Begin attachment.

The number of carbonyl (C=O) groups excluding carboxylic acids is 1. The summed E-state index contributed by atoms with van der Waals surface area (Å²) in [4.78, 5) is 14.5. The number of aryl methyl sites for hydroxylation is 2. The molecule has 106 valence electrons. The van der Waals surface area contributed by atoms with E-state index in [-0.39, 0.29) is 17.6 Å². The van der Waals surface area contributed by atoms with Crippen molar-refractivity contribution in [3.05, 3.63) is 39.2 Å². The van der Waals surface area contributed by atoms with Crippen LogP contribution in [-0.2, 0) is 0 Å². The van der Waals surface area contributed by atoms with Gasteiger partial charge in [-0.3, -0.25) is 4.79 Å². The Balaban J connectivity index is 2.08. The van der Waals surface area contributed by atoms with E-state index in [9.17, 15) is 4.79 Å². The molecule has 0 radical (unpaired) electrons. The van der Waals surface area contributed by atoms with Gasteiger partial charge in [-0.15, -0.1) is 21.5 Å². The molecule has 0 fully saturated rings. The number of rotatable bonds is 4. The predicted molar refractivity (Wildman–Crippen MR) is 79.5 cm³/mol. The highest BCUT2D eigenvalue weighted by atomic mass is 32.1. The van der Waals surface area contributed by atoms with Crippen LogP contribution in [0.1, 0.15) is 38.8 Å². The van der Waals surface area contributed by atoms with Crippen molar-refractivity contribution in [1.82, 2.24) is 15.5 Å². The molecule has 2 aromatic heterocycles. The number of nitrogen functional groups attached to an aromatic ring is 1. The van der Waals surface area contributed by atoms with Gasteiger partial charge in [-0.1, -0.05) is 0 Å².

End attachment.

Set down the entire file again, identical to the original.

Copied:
The number of carbonyl (C=O) groups excluding carboxylic acids is 1. The summed E-state index contributed by atoms with van der Waals surface area (Å²) in [4.78, 5) is 14.5. The number of aryl methyl sites for hydroxylation is 2. The molecule has 106 valence electrons. The van der Waals surface area contributed by atoms with E-state index in [-0.39, 0.29) is 17.6 Å². The van der Waals surface area contributed by atoms with Crippen molar-refractivity contribution in [3.05, 3.63) is 39.2 Å². The van der Waals surface area contributed by atoms with Crippen LogP contribution in [-0.2, 0) is 0 Å². The van der Waals surface area contributed by atoms with Gasteiger partial charge in [-0.3, -0.25) is 4.79 Å². The Balaban J connectivity index is 2.08. The van der Waals surface area contributed by atoms with E-state index in [9.17, 15) is 4.79 Å². The molecule has 0 radical (unpaired) electrons. The van der Waals surface area contributed by atoms with Gasteiger partial charge in [-0.15, -0.1) is 21.5 Å². The molecule has 0 fully saturated rings. The number of rotatable bonds is 4. The predicted molar refractivity (Wildman–Crippen MR) is 79.5 cm³/mol. The highest BCUT2D eigenvalue weighted by atomic mass is 32.1. The van der Waals surface area contributed by atoms with Crippen LogP contribution in [0.1, 0.15) is 38.8 Å². The van der Waals surface area contributed by atoms with Crippen molar-refractivity contribution in [1.82, 2.24) is 15.5 Å². The molecule has 2 aromatic heterocycles. The number of nitrogen functional groups attached to an aromatic ring is 1. The van der Waals surface area contributed by atoms with Gasteiger partial charge in [-0.1, -0.05) is 0 Å².